When Mercedes qualified within six tenths of pole position for last year’s Formula 1 season opener in Bahrain, it was seen as a sign of the team’s potential.
After a difficult pre-season testing period, the German automaker brushed its teeth, dug deep, got to the bottom of the issues it was facing with the W13 and, at the end of the season, won the Brazilian Grand Prix.
Fast forward to now and an almost identical gap of six tenths – from a 0.680 second deficit at pole position in 2022 to a 0.632 second gap this year – has sparked a completely different reaction.
Rather than pointing to a good starting point for Mercedes to move forward in F1’s annual development war, it instead raised the white flag.
Minutes after qualifying ended, and before George Russell and Lewis Hamilton had even sat down with the engineers, team boss Toto Wolff said title hopes were nearly over and a new concept car was needed.
“I don’t think this package will be competitive over time,” he said.
“We did our best all winter long, and now we just need to all band together and sit down with the engineers, who are absolutely not dogmatic about anything.
“There are no sacred cows and we have to decide what direction of development we want to pursue in order to be competitive to win races.”
F1 teams are normally eager to wait a few races before properly judging how their cars compare to the opponent – especially as different circuits can juggle the order of competition a lot as strengths and weaknesses are exhibited.
So, Wolff stating that the game was pretty much over with the W14 after just one qualifying session might seem rather odd. However, there are some solid reasons behind his stance.
Chief among them is that Mercedes knows the situation is completely different to last year, when there was a mismatch between the W13’s potential and what it saw on the track.
He knew that somewhere deep within the quirks of his 2022 car was an awful lot of downforce that he just needed to be able to extract somehow without triggering porpoising.
This time around, the team is a different place. The W14 performs exactly as the team intended, and there aren’t many lap times that it knows can be unlocked further down the road.
The team admitted that a sizeable update is in the works, potentially ready for the Emilia-Romagna Grand Prix in mid-May, but it might only net a few tenths.
It’s not the breakthrough performance Mercedes needs to be able to take on the might of Red Bull, Ferrari and now Aston Martin, who themselves are likely to be making further improvements to their cars over the next few weeks.
As Wolff admitted on Saturday evening, Mercedes did not deliver a car that performs worse than expected. It’s just not good enough compared to other cars.
“We achieved our goals,” he said. “And that’s why we did our best.
“The moment comes when the clock comes out, and it showed us that it’s just not good enough. We don’t have enough downforce. And we have to wait to find solutions to solve this problem.
Aston Martin data point
Fernando Alonso, Aston Martin AMR23
Photo by: Steven Tee / Motorsport Images
Mercedes’ struggles were further exposed by the fact that the client team Aston Martin overtook them in the pecking order.
But while Aston Martin’s progress in delivering arguably the third-fastest car is a blow, its rival’s pace will at least provide Brackley with a host of answers about where its gains are going.
With Aston Martin having the same powertrain, gearbox and rear suspension as Mercedes, there are clear answers on the shortcomings of the W14 package.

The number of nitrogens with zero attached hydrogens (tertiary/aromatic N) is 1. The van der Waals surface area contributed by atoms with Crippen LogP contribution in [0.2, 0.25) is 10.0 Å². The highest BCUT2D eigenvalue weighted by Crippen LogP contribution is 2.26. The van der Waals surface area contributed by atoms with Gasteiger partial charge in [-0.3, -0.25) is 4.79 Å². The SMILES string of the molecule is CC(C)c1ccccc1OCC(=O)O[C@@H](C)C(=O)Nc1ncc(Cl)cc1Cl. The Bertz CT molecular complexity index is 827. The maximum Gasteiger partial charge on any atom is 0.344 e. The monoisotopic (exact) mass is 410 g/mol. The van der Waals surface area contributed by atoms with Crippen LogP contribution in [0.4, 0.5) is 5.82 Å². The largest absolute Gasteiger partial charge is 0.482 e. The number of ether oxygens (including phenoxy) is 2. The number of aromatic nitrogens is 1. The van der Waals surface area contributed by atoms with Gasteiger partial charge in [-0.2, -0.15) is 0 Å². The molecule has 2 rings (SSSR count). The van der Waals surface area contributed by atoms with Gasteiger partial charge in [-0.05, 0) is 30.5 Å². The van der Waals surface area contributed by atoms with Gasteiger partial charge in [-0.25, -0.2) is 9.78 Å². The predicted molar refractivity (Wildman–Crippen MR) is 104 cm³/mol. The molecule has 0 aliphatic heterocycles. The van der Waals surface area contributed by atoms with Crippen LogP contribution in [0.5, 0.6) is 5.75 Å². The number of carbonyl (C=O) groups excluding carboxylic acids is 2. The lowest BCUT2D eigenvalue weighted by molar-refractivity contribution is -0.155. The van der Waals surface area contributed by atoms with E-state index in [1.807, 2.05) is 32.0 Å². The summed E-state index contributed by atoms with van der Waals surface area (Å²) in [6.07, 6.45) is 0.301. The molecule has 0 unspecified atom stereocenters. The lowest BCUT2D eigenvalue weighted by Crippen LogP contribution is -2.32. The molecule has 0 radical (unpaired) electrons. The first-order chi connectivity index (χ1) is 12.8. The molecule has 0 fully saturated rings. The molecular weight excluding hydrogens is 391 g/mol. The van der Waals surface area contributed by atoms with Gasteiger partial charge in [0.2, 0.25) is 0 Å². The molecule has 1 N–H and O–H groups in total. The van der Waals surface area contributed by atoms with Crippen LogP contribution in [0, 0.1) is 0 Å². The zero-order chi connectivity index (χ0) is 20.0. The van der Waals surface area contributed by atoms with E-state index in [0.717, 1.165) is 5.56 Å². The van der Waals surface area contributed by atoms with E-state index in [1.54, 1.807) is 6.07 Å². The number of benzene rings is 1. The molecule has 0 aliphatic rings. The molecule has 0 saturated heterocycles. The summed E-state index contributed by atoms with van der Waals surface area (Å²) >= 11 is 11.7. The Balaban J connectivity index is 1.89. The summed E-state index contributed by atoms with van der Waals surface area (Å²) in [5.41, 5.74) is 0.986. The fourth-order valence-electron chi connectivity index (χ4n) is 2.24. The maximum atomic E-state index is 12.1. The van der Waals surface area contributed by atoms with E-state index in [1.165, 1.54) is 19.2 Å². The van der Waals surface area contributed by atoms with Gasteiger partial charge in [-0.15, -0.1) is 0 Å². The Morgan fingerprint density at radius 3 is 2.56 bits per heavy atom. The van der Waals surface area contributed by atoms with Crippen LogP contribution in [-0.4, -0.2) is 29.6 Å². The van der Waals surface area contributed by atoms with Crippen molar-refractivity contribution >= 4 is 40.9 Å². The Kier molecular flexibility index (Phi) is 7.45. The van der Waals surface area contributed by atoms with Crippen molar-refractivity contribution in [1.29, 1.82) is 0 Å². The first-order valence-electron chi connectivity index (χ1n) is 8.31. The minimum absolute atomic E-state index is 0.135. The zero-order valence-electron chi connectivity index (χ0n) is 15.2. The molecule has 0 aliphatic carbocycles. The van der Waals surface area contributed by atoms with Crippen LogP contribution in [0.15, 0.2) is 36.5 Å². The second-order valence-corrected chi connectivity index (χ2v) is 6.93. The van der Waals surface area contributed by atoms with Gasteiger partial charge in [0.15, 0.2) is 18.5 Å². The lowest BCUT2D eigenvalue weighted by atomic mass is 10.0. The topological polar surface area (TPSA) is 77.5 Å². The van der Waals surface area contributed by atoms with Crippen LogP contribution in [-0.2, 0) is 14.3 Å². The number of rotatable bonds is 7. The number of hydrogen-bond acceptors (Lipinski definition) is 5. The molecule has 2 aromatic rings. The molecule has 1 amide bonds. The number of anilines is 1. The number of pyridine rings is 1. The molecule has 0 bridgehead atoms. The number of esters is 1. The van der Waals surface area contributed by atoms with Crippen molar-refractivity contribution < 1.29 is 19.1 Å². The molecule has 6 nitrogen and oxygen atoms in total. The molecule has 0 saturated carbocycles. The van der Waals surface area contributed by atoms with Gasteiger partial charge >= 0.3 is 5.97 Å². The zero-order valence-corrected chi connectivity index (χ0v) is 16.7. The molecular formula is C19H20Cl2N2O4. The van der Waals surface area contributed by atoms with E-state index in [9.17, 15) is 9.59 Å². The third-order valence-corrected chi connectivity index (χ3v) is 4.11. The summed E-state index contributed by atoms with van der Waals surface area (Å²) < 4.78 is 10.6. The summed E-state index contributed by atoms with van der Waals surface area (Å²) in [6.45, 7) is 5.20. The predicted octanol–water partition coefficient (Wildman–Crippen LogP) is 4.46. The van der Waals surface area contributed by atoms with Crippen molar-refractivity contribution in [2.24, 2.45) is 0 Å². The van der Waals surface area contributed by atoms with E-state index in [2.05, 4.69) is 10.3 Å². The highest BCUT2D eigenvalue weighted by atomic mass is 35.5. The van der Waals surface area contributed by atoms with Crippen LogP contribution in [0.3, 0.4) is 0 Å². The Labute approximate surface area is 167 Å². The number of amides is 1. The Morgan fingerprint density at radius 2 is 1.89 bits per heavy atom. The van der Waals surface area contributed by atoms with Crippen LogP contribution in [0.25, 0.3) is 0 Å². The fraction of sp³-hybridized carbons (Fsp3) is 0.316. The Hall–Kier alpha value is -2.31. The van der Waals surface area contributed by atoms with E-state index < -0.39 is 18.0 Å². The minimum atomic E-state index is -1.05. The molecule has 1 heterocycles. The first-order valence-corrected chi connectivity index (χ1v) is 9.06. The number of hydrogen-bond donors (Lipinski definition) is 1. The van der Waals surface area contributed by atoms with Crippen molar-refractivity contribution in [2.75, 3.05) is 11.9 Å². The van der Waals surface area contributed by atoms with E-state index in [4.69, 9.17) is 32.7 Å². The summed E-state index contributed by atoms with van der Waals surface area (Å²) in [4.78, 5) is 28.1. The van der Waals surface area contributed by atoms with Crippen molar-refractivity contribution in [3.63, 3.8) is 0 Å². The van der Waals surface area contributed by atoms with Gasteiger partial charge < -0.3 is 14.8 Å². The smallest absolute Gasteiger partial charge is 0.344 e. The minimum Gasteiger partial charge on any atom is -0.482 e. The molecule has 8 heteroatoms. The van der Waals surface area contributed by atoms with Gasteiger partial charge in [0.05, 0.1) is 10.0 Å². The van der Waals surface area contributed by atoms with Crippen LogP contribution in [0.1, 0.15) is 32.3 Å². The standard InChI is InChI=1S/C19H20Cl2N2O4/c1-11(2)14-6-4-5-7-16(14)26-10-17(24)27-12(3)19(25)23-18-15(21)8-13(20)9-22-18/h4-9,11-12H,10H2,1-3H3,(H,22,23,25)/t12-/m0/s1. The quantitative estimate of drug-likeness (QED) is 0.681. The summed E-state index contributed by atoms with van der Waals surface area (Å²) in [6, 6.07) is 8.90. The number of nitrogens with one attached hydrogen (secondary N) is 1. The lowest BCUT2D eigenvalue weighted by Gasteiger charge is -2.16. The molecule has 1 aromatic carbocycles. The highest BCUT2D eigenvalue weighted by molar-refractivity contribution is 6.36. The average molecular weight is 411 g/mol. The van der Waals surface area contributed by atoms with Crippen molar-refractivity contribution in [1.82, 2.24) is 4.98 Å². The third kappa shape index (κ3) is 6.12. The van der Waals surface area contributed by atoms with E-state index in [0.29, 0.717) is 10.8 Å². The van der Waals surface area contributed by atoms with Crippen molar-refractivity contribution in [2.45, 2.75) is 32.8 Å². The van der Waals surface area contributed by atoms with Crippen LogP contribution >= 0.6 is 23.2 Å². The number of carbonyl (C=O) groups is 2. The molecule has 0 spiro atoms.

As Wolff said: “They gained two seconds in six months, and their car is half ours in engine, gearbox and rear suspension. They use the same wind tunnel, so there are a lot of parallels. We just have to recognize that they did an amazing job.
“If it was mechanical or suspension (weakness) then Aston Martin should have that too.
“The fact is that we are losing it at high speed. It’s rounds 5/6/7. It’s about the only place where we waste a lot of time. We are good in the other corners, we are good in the straight line.
The big decision
George Russell, Mercedes F1 W14
Photo by: Glenn Dunbar / Motorsport Images
Whatever the outcome of the Bahrain Grand Prix, Wolff insists the team must change lanes with their car.
He spoke to Bahrain about taking “uncharted” paths in the quest for the kind of performance stage he needs to get back on top.
That route seems almost certain to mean tearing up the concept of the current Mercedes – which goes beyond its zero pod concept and extends to its floor and diffuser design.
And, with most of the grid having changed course to pursue the Red Bull downwash solution which again looks dominant, there is no doubt that Mercedes will also have to swallow their pride and look at it.
The biggest dilemma for Mercedes is whether it completely abandons all efforts on the current car to start on its new concept, or whether it tries to work on both concepts in parallel.
Such a decision is especially tricky in the era of cost caps, as it’s unlikely the team will be able to afford the kind of response that could trigger a totally overhauled B spec this season. This means it will have to stick with the W14 for a while.
Any new concept cars will most likely arrive for 2024, so the question is how long does Mercedes stop working on the current car?
One scenario, which sources say the team is open-minded to, could be to scrap the upcoming work for the Imola upgrade and jump right into the new concept. That would mean short term pain, but long term gain.
Wolff suggests that it may still be too early to embark on such a path, but he is aware that time is running out.
“Certainly every day counts, and you lose these days,” he said. “It will be difficult to catch up.
“So we need to make the right precise decisions now in order to set sail in the right direction.”